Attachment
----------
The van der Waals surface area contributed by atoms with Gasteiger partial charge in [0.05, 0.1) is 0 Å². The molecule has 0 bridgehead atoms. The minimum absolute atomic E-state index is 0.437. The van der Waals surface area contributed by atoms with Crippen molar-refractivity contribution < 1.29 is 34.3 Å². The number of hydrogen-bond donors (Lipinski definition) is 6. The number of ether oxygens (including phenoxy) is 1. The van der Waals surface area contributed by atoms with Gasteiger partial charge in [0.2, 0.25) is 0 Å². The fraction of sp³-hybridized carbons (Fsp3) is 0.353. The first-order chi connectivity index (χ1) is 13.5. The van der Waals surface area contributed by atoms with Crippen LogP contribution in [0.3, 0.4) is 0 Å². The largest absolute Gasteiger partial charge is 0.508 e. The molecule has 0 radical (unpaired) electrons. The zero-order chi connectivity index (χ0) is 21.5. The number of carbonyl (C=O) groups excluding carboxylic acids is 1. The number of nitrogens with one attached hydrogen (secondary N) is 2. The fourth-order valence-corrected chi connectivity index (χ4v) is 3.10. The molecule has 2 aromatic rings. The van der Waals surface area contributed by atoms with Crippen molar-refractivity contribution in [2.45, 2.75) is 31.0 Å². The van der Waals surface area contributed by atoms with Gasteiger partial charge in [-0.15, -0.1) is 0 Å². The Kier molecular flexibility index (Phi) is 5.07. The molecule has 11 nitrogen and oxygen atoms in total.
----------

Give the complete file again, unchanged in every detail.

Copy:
The van der Waals surface area contributed by atoms with Gasteiger partial charge in [0.05, 0.1) is 0 Å². The molecule has 0 bridgehead atoms. The minimum absolute atomic E-state index is 0.437. The van der Waals surface area contributed by atoms with Crippen molar-refractivity contribution < 1.29 is 34.3 Å². The number of hydrogen-bond donors (Lipinski definition) is 6. The number of ether oxygens (including phenoxy) is 1. The van der Waals surface area contributed by atoms with Gasteiger partial charge in [0.2, 0.25) is 0 Å². The fraction of sp³-hybridized carbons (Fsp3) is 0.353. The first-order chi connectivity index (χ1) is 13.5. The van der Waals surface area contributed by atoms with Crippen LogP contribution in [0.3, 0.4) is 0 Å². The largest absolute Gasteiger partial charge is 0.508 e. The molecule has 0 radical (unpaired) electrons. The zero-order chi connectivity index (χ0) is 21.5. The number of carbonyl (C=O) groups excluding carboxylic acids is 1. The number of nitrogens with one attached hydrogen (secondary N) is 2. The fourth-order valence-corrected chi connectivity index (χ4v) is 3.10. The molecule has 2 aromatic rings. The van der Waals surface area contributed by atoms with Crippen molar-refractivity contribution in [2.45, 2.75) is 31.0 Å². The van der Waals surface area contributed by atoms with Gasteiger partial charge in [-0.15, -0.1) is 0 Å². The Kier molecular flexibility index (Phi) is 5.07. The molecule has 11 nitrogen and oxygen atoms in total.